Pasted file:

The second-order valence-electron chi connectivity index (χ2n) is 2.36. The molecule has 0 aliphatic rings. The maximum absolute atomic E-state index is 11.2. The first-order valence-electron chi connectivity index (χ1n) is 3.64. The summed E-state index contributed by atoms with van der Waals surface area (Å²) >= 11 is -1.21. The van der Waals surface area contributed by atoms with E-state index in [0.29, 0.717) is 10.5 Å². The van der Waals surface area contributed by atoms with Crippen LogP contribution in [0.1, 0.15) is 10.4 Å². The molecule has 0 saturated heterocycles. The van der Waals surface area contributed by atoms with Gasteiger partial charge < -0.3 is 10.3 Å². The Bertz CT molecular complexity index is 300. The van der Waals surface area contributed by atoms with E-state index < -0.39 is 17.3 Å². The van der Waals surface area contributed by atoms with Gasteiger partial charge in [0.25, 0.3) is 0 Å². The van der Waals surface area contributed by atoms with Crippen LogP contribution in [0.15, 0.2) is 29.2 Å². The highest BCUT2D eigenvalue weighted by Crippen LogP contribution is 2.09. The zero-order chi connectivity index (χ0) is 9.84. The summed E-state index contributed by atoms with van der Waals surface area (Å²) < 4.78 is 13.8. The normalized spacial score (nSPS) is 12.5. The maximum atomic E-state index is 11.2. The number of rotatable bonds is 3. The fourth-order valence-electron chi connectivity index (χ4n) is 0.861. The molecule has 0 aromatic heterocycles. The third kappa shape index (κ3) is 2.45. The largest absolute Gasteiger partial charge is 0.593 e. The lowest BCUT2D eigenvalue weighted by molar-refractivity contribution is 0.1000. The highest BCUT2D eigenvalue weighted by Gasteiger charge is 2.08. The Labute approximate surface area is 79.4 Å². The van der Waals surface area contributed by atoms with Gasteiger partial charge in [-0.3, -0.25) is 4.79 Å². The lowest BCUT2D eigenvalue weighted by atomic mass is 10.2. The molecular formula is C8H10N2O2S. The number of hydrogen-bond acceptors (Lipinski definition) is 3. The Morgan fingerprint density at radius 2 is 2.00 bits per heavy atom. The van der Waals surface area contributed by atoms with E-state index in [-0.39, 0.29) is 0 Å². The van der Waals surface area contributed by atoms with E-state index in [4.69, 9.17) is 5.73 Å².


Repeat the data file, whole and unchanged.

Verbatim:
The second-order valence-electron chi connectivity index (χ2n) is 2.36. The molecule has 0 aliphatic rings. The maximum absolute atomic E-state index is 11.2. The first-order valence-electron chi connectivity index (χ1n) is 3.64. The summed E-state index contributed by atoms with van der Waals surface area (Å²) >= 11 is -1.21. The van der Waals surface area contributed by atoms with E-state index in [0.29, 0.717) is 10.5 Å². The van der Waals surface area contributed by atoms with Crippen LogP contribution in [0.1, 0.15) is 10.4 Å². The molecule has 0 saturated heterocycles. The van der Waals surface area contributed by atoms with Gasteiger partial charge < -0.3 is 10.3 Å². The Bertz CT molecular complexity index is 300. The van der Waals surface area contributed by atoms with E-state index < -0.39 is 17.3 Å². The van der Waals surface area contributed by atoms with Gasteiger partial charge in [0.25, 0.3) is 0 Å². The van der Waals surface area contributed by atoms with Crippen LogP contribution in [0.15, 0.2) is 29.2 Å². The highest BCUT2D eigenvalue weighted by Crippen LogP contribution is 2.09. The zero-order chi connectivity index (χ0) is 9.84. The summed E-state index contributed by atoms with van der Waals surface area (Å²) < 4.78 is 13.8. The normalized spacial score (nSPS) is 12.5. The maximum atomic E-state index is 11.2. The number of rotatable bonds is 3. The fourth-order valence-electron chi connectivity index (χ4n) is 0.861. The molecule has 0 aromatic heterocycles. The third kappa shape index (κ3) is 2.45. The largest absolute Gasteiger partial charge is 0.593 e. The lowest BCUT2D eigenvalue weighted by molar-refractivity contribution is 0.1000. The highest BCUT2D eigenvalue weighted by Gasteiger charge is 2.08. The Labute approximate surface area is 79.4 Å². The van der Waals surface area contributed by atoms with Gasteiger partial charge in [-0.3, -0.25) is 4.79 Å². The lowest BCUT2D eigenvalue weighted by atomic mass is 10.2. The molecular formula is C8H10N2O2S. The number of hydrogen-bond acceptors (Lipinski definition) is 3. The Morgan fingerprint density at radius 2 is 2.00 bits per heavy atom. The van der Waals surface area contributed by atoms with E-state index in [-0.39, 0.29) is 0 Å². The van der Waals surface area contributed by atoms with E-state index in [4.69, 9.17) is 5.73 Å².